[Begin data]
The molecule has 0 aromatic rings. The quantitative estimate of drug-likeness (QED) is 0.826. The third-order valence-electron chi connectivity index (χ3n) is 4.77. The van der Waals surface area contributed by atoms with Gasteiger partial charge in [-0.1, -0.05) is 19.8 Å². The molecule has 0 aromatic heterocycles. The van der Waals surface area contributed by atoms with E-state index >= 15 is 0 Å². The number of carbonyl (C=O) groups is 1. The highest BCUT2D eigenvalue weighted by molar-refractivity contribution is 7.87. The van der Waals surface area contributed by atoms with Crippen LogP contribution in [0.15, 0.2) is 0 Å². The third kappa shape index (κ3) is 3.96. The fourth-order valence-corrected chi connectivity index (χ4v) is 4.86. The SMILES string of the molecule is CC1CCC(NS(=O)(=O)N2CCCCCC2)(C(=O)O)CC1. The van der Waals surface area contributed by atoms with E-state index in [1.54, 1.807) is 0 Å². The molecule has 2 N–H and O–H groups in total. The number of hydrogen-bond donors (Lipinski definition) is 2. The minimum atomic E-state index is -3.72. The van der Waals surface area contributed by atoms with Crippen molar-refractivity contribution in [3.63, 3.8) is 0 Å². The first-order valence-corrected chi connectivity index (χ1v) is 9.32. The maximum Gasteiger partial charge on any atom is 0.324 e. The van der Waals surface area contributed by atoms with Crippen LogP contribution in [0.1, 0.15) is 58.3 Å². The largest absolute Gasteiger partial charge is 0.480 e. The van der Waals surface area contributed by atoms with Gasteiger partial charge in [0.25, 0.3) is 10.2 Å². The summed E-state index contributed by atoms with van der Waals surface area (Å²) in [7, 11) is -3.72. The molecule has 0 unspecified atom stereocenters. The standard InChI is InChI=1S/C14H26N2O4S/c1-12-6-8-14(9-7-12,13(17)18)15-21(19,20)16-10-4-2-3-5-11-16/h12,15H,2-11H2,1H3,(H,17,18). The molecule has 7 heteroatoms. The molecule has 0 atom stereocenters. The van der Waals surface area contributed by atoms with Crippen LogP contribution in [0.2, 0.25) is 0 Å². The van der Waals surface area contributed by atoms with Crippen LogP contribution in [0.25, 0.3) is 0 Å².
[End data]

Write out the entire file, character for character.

The molecule has 0 aromatic rings. The quantitative estimate of drug-likeness (QED) is 0.826. The third-order valence-electron chi connectivity index (χ3n) is 4.77. The van der Waals surface area contributed by atoms with Gasteiger partial charge in [-0.1, -0.05) is 19.8 Å². The molecule has 0 aromatic heterocycles. The van der Waals surface area contributed by atoms with E-state index >= 15 is 0 Å². The number of carbonyl (C=O) groups is 1. The highest BCUT2D eigenvalue weighted by molar-refractivity contribution is 7.87. The van der Waals surface area contributed by atoms with Crippen LogP contribution in [0.15, 0.2) is 0 Å². The third kappa shape index (κ3) is 3.96. The fourth-order valence-corrected chi connectivity index (χ4v) is 4.86. The SMILES string of the molecule is CC1CCC(NS(=O)(=O)N2CCCCCC2)(C(=O)O)CC1. The van der Waals surface area contributed by atoms with E-state index in [1.54, 1.807) is 0 Å². The molecule has 2 N–H and O–H groups in total. The number of hydrogen-bond donors (Lipinski definition) is 2. The minimum atomic E-state index is -3.72. The van der Waals surface area contributed by atoms with Crippen molar-refractivity contribution in [3.63, 3.8) is 0 Å². The first-order valence-corrected chi connectivity index (χ1v) is 9.32. The maximum Gasteiger partial charge on any atom is 0.324 e. The van der Waals surface area contributed by atoms with Crippen LogP contribution in [0.1, 0.15) is 58.3 Å². The largest absolute Gasteiger partial charge is 0.480 e. The van der Waals surface area contributed by atoms with Gasteiger partial charge in [0.25, 0.3) is 10.2 Å². The summed E-state index contributed by atoms with van der Waals surface area (Å²) in [7, 11) is -3.72. The molecule has 0 unspecified atom stereocenters. The standard InChI is InChI=1S/C14H26N2O4S/c1-12-6-8-14(9-7-12,13(17)18)15-21(19,20)16-10-4-2-3-5-11-16/h12,15H,2-11H2,1H3,(H,17,18). The molecule has 7 heteroatoms. The molecule has 0 atom stereocenters. The van der Waals surface area contributed by atoms with Crippen LogP contribution in [0.2, 0.25) is 0 Å². The van der Waals surface area contributed by atoms with Crippen LogP contribution in [0.25, 0.3) is 0 Å².